Australia Investing Billions to Modernize its Army
Photo: Australian army
LONDON — The Australian army is investing billions of dollars toward the fielding of new technology such as combat vehicles, communication equipment and solider systems, a service official said Sept. 12.
“The Australian army has embarked on a major period of modernization which will recapitalize our force over the next decade,” said Maj. Gen. Kathryn Toohey, head of land capability for the Australian army during remarks at the Defence and Security Equipment International Conference held at the ExCel in London.
In 2016, the Australian government released a defense white paper that called for increased investment in the protection of Australia and its immediate region, she said.
It directed “the development of a capable, regionally superior defense force with the highest levels of military capability and technology sophistication,” she said. “To underpin this aspiration, the government committed to return the defense budget to 2 percent of GDP by the early 2020s, with much of this additional funding going toward the capitalization of capability across the” army, navy and air force.
One major area of modernization is the army's vehicle inventory, Toohey said. The service fields M1A1 Abrams main battle tanks, heavy equipment recovery combat utility lift and evacuation system (HERCULES) vehicles, M113 armored personnel carriers and Australian light armored vehicles, she said.
The newest vehicle, the M1A1, is 11 years old. The oldest, the M113, is 52 years old, Toohey noted.
“We have had the same vehicle in service with one upgrade for 52 years,” she said. Because of their age, the vehicles aren’t as capable in defending themselves against the threat of rocket-propelled grenades and improvised explosive devices, she added.
To address the problem, the Australian army is embarking on an ambitious effort to recapitalize its fleet, Toohey said.
“Over the next 20 years, [the] army has been allocated around $20 billion to upgrade or replace every armored vehicle in our inventory,” she said. “The vehicles will have active protection systems and employ a range of smart munitions. Collectively, they will be closer to the joint strike fighter in terms of sensors, networks and lines of code than the compressed aluminum boxes they will replace.”
One line of effort is called the Land 400 program, which initially aims to replace Australia’s light armored vehicles with an 8x8 wheeled combat reconnaissance vehicle, she said.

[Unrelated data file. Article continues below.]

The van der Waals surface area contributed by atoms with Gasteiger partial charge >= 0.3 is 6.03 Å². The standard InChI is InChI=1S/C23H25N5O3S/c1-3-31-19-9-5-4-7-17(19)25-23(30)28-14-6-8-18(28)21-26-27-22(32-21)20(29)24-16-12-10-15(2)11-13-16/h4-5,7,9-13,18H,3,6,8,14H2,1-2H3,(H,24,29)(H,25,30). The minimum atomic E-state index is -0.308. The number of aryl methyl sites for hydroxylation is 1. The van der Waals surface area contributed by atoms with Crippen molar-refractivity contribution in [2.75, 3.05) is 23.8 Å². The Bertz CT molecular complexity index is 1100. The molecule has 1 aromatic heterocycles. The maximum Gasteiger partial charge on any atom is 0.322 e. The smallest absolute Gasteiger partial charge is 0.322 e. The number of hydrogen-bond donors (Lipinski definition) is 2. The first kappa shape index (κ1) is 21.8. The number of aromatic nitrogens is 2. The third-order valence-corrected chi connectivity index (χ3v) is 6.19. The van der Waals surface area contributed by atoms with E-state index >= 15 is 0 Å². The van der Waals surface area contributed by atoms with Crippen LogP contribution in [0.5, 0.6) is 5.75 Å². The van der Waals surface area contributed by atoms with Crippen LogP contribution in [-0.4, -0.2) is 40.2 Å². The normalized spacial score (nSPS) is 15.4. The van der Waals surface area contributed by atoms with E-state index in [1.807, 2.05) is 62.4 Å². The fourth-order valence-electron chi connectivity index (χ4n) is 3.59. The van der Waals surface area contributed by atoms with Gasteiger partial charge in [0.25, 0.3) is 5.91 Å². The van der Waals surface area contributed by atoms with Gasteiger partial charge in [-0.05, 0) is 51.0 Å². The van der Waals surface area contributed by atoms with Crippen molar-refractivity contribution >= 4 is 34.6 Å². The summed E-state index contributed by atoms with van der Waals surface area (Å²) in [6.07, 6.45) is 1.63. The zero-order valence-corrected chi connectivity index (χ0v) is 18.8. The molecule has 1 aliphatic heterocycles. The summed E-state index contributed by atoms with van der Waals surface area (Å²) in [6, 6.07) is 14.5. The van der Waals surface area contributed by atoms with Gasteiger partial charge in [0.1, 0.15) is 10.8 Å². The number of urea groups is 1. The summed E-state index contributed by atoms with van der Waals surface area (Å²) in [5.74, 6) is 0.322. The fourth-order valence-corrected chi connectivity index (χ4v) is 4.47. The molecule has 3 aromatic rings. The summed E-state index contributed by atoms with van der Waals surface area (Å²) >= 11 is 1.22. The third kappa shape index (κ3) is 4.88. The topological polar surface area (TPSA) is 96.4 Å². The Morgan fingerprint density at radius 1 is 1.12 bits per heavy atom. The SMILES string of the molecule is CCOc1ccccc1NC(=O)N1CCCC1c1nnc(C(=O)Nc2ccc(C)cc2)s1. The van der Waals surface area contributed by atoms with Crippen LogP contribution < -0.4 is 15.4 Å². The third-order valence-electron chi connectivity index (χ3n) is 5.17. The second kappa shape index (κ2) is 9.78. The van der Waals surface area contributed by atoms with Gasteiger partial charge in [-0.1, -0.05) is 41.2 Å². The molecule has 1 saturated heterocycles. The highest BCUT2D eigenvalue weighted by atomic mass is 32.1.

The program is in its final stages, she noted. Final tender offers were submitted last month and a decision announcement by the Australian government is expected in the first half of next year, she said.
The next phase of the effort would include the fielding of an infantry fighting vehicle, she added.
Australia is also planning to upgrade its communication systems. Despite kicking off an effort to improve its military communication network a decade ago, the Australian army is still not where it should be, she said.
“We’ve had digital radios and data in the deployed environment since I was a young officer and we have capable strategic communication systems,” she said. However, “our systems are not uniformly distributed … and we struggle to support the increased demand for bandwidth and mobility whilst balancing the associated imperative to reduce signatures and protect against cyber attack.”
The army has also purchased a number of commercial-off-the-shelf systems that may work well in isolation, but that are not able to connect with each other, she said.
“Our objective is to transition our current C3 system designed from the bottom up toward becoming a top-down, integrated-by-design digital land combat system,” she said. It would closely resemble the type of network the Australian navy and air force employ, she added.
The service plans to field a capability that “will provide the framework to digitally connect sensors and weapons on a platform and between platforms to enable the army’s combined arms teams to over time be able to fight digitally, enabling machine-to-machine interfaces to reduce the time it takes from detection, through decision, through the soldier, to engagement,” she said.
Additionally, it will better connect the army with its sister services and coalition partners, Toohey said.
The Australian army is also working on soldier technology that will reduce the load troops carry, she said.
“In the past, we’ve treated … [soldiers] like Christmas trees, where we’ve progressively just hung more and more kit off them,” she said. “We now treat the soldier as a system and make tradeoffs across the various subsystems.”
The body armor that soldiers wear today are eight kilograms lighter than those worn by troops in the early 2000s, she added.
The service is also making progress with firearms. It recently doubled the effective range of the Australian-built EF88 enhanced assault rifle, from 300 meters to 600 meters, she said.
As the army pursues new technology, Australia will look toward its own industry and others around the globe, including the United States, to fill its needs at the most affordable cost, Toohey said.